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Chalk Film Titles 'Fade to Black,' Challenging Erasure in America

The 440 square-foot chalk wall is at the California African American Museum.
Gary Simmons: Fade to Black at the California African American Museum. All installation images courtesy of Brian Forrest and the California African American Museum.

Covering five walls in the lobby of the California African American Museum (CAAM) are titles of classic American films like Law of the Jungle, Juke Joint, Moon Over Harlem, Go Down Death!, and Soul of Sin, among others. They harken to a time when cinema was America's greatest pastime and a primary form of representation. Families would gather and go to the movies to see their communities, histories, desires, and fantasies—which is to say, themselves—move across the silver screen.


During that golden age of American cinema, black folks were hardly seen on screen. Black audiences might identify with the help, but more likely they pushed those demeaned characters out of their minds, silently imagining themselves as the white hero or leading lady, living freely in a world full of human complications.

The film titles printed in smudged, white chalk on black walls at CAAM are part of artist Gary Simmons's large-scale installation entitled Fade to Black. Taking its title from the traditional film technique, the work employs Simmons' signature use of white chalk as a way to speak to the ways in which filmic and national memory often blur or erase black American life.

"I actually sat with the space for quite a while, watched how people moved through it and dealt with the architecture," Simmons tells Creators. "It's a challenging location to work with, because it's not your standard white box," he says of mounting the work in CAAM's lobby. "I was thinking of the way the walls felt, that they almost grew out of the ground, reaching a kind of continuum that expands beyond the building itself. It led to a notion of how film credits run, and that was the genesis."

Simmons has spent his career mining overlooked territories; he gravitates to film, because it is one of the most powerful mediums of the past century. "Black actors and actresses had a place in the foundation of film that's almost forgotten. When people think of the great films like Gone with the Wind, they think of the main characters, but then there's Hattie McDaniel."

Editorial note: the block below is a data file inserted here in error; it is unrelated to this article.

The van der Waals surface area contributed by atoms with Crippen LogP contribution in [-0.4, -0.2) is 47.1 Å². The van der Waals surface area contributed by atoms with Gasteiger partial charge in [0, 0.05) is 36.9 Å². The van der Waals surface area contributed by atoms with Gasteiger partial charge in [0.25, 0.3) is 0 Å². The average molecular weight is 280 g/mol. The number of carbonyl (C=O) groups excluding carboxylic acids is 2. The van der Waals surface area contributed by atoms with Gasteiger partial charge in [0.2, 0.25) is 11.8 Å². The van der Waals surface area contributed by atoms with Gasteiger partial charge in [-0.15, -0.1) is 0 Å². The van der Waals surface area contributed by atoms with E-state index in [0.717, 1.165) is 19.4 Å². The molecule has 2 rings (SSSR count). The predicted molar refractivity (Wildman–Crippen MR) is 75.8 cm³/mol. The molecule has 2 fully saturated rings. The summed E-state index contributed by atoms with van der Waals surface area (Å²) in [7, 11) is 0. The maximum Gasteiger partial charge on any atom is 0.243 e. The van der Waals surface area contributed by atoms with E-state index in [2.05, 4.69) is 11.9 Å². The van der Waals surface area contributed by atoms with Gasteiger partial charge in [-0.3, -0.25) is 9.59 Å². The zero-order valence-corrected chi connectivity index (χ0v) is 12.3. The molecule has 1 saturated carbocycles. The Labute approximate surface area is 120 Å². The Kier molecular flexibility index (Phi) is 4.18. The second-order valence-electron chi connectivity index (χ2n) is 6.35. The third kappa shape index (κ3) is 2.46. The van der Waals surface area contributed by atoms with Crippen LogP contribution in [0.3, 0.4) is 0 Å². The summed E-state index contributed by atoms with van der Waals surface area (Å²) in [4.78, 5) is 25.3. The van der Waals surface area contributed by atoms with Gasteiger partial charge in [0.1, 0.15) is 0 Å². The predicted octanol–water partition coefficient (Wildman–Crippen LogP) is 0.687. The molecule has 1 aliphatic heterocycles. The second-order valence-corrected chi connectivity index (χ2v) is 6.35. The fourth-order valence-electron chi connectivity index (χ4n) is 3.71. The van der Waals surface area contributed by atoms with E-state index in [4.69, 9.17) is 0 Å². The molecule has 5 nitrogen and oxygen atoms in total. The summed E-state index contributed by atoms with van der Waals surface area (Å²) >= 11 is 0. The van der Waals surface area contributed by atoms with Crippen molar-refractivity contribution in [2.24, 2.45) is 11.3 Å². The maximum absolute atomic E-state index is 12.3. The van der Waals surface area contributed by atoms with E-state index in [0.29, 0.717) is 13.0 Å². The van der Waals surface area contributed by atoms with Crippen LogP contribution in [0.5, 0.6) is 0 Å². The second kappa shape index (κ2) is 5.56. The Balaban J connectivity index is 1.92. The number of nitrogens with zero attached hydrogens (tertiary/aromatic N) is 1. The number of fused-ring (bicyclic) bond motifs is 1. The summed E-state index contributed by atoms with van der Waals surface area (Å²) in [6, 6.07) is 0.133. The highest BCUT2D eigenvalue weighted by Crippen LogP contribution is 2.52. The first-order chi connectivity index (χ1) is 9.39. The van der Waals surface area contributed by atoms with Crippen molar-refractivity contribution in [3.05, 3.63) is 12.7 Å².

The movies included in Fade to Black are mostly silent films, with several more contemporary works. Through his research, Simmons unearthed that these films cast black actors and actresses in both minor and major roles. Simmons's text installation, both in scale and composition, recalls an endless film reel rolling across an old-fashioned silver screen, creating a kind of history of early black Hollywood, much of which has been forgotten.

"A lot of the great actors and actresses of color we have now are a part of a history," he says. "For every Halle Berry, there's a Hattie McDaniel; for every Denzel Washington, there's a Paul Robeson. For me, it's those forgotten figures I'm engaged in, hovering between representation and abstraction."

Gary Simmons at work at the California African American Museum. Portrait credit: Tito Molina/HRDWRKER

The placement of the film titles in the installation summons competing images. On one wall, The Birth of a Nation, the controversial 2016 film about Nat Turner's historic slave rebellion, lies above Juke Joint, the 1947 race film. The films portray distinctly different representations of black and white characters, creating tension that speaks to the stories Hollywood tells about race then and now. "The Birth of a Nation sets a tone, then you look across the wall and see you something like Gang War or Juke Joint, and they embody other kinds of experiences that you can conjure in your own head," Simmons says.

For many viewers, the inclusion of Hi De Ho recalls Cab Calloway's signature call and response. "There's this play that happens for the viewer that allows them to move around in the work, and I think that's essential to the experience. One of my favorite things about film is you and I can both see a film together and come away with different perceptions."


"I really wanted to create a work that didn't push the viewer away," says Simmons. "My hope for those titles is that they might ignite an interest in the viewer to go and see some of those films and get to know some of those actors and actresses." In this way, understanding the trajectory of representation in cinema can perhaps slow down the erasure of the history of black Hollywood. "There's a history, and there are folks who shaped the way we enter the theater. Let's just remember some of those people."

Gary Simmons: Fade to Black continues through July 31, 2018 at the California African American Museum. Click here for more information.


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